viewYOffset = (worldHeight - viewHeight) - 1;
    	}
    }
    
    		
    function drawView():void
    {
    	
    	var tilex:int = int(viewXOffset / mapTileWidth);
    	var tiley:int = int(viewYOffset / mapTileHeight);
    		
    	var rowCtr:int;
    	var colCtr:int; 
    	
    	var tileNum:int; 
    	
    	var tilePoint:Point = new Point();
    	var tileRect:Rectangle = new Rectangle(0, 0, 16, 16);
    	var bufferPoint:Point = new Point(viewXOffset, viewYOffset);
    	var bufferRect:Rectangle = new Rectangle(0, 0, viewWidth, viewHeight);
    
    	
    	
    	for (rowCtr = 0; rowCtr <= viewRows; rowCtr++) {
    		for (colCtr = 0; colCtr <= viewCols; colCtr++) {
    			tileNum = aWorld[rowCtr + tiley][colCtr + tilex];
    			tilePoint.x = colCtr * mapTileWidth;
    			tilePoint.y = rowCtr * mapTileHeight;
    			tileRect.x = int((tileNum % sprite16x16_perRow)) * mapTileWidth;
    			tileRect.y = int((tileNum / sprite16x16_perRow)) * mapTileHeight;
    			canvasBD.copyPixels(sprite16x16, tileRect, tilePoint);
    		}
    	}
    	
    	
    	bufferRect.x = viewXOffset % mapTileWidth;
    	bufferRect.y = viewYOffset % mapTileHeight;
    	canvasBD.copyPixels(bufferBD, bufferRect, bufferPoint);
    }
    
    init();
    
    stage.addEventListener(Event.ENTER_FRAME, onLoop);
    
    function onLoop(e:Event):void
    {
    	checkKeys();
    	updatePlayer();
    	drawView();
    }
    I'm working in frame1 until I figure it out, then I'll move into Flex and make a proper class.

    Any ideas on what I did wrong?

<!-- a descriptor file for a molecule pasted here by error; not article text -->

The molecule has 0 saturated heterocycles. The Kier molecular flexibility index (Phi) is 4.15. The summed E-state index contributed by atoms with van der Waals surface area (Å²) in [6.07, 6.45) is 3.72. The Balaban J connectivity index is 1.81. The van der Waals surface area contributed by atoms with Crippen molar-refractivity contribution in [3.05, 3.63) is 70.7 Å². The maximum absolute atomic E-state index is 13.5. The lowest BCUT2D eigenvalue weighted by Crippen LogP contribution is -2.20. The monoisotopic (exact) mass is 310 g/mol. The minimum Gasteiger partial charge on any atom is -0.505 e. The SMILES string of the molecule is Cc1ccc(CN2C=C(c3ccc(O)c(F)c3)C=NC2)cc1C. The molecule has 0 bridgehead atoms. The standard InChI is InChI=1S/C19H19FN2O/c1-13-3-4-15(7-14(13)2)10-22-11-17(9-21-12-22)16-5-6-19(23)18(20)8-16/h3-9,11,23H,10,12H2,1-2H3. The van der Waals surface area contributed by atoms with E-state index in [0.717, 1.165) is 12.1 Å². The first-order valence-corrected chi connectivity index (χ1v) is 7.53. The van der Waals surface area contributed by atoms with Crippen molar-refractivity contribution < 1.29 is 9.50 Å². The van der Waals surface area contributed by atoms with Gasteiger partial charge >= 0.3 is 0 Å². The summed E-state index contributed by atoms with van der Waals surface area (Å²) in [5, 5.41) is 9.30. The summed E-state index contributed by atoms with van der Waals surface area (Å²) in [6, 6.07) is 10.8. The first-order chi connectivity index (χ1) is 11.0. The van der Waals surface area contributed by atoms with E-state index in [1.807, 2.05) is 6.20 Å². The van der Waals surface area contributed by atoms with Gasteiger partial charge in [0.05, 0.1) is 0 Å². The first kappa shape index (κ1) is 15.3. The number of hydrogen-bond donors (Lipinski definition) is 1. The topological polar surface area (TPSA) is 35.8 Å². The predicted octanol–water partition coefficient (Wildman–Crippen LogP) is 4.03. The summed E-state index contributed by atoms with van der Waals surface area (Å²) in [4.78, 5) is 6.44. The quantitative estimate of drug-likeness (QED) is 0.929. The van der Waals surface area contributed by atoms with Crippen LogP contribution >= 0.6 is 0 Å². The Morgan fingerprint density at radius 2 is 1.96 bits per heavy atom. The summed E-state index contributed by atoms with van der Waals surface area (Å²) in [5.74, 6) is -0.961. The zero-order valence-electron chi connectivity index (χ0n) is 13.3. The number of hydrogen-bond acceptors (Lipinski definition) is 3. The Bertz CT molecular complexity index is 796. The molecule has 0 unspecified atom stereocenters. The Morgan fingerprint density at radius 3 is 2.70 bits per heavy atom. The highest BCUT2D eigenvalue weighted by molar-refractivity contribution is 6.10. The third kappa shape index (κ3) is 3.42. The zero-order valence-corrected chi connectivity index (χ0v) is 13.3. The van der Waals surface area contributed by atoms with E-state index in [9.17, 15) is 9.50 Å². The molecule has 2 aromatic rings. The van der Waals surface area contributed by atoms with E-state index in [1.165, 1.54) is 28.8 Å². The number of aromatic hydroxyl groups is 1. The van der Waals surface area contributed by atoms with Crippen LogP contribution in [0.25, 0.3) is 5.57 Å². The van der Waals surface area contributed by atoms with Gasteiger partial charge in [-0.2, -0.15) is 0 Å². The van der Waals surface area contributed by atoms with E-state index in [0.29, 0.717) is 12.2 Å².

Quote Originally Posted by TOdorus View Post
    You could also use a seperate bitmapData and bitmap for tiles, so you only need to update those when the screen scrolls, but you can get away with not doing it.
    I currently have a camera class that extends Sprite. The camera class has two other sprites inside of it called "ground" and "objects" respectively. I was hoping for using the ground "layer" for the terrain, blood, skid marks, etc. while the objects sprite would be for the hero, baddies, trees, etc. Would I be able to keep that sort of system? Instead of keeping the floor in the "ground" sprite I could move it to a new bitmap, which is fine with me. Or is there a better way of handling this?


    Thanks!
    -robodude666
    Last edited by robodude666; 07-18-2009 at 04:22 PM.

  11. #11
    Funkalicious TOdorus's Avatar
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    This is how I do tiles (there are probably some bugs in this, as it's from the top of my head)

    Code:
    private var tileWidth:int
    private var tileHeight:int
    private var screenWidth:int
    private var screenHeight:int
    private var Screen:Bitmapdata // the canvas
    function drawTiles():void{
       var ULScreenPos:Point = new Point (screenX,screenY) //the coordinate of the upperleft of the screen in the game world. I think you call this xOffset and yOffset.
       var DRScreenPos = new Point(URScreenPos.x + screenWidth, URScreenPos.y + screenHeight)//Downright corner.
       //check in which tiles the upper left and down right corners are.
       var ULtilePos:Point = convertToTilePos(ULSCreenPos)
       var DRtilePos:Point = convertToTilePos(DRSCreenPos)
       //Now you can get the tiles that the screen overlaps
       var dX:int = DR.x - UL.x
       var dY:int = DR.y - UL.y
       //the topleft corner of a tile
       var tileX:int
       var tileY:int
       //the coordinates in actual pixels
       var screenX:int
       var screenY:int
       //variable bitmapdata to load in variable tiles
       var tileBitmapData:Bitmapdata
       for(tileX = ULtilePos.x; tileX <= ULtilePos.x+dX; tileX ++){
           for(tileY = ULtilePos.y; tileY <= ULtilePos.y + dY; tileY++){
               tileBitmapData = getTileBitmap(tileX, tileY)//you should have a 2D array or some other kind of storage where the loop can easily find the tile needed
               screenX = (tileX*tileWidth) - ULScreenPos.x
               screenY = (tileY*tileHeight) - ULScreenPos.y
               Screen.copypixels(tileBitmapdata, tileBitmapData.rectangle, new Point(screenX, screenY))
           }
       }
    } 
     
    function convertToTilePos(SCREENPOS:Point):Point{
       var TilePos:Point = new Point (Math.floor(SCREENPOS.x/tileWidth), Math.floor(SCREENPOS.y/tileHeight))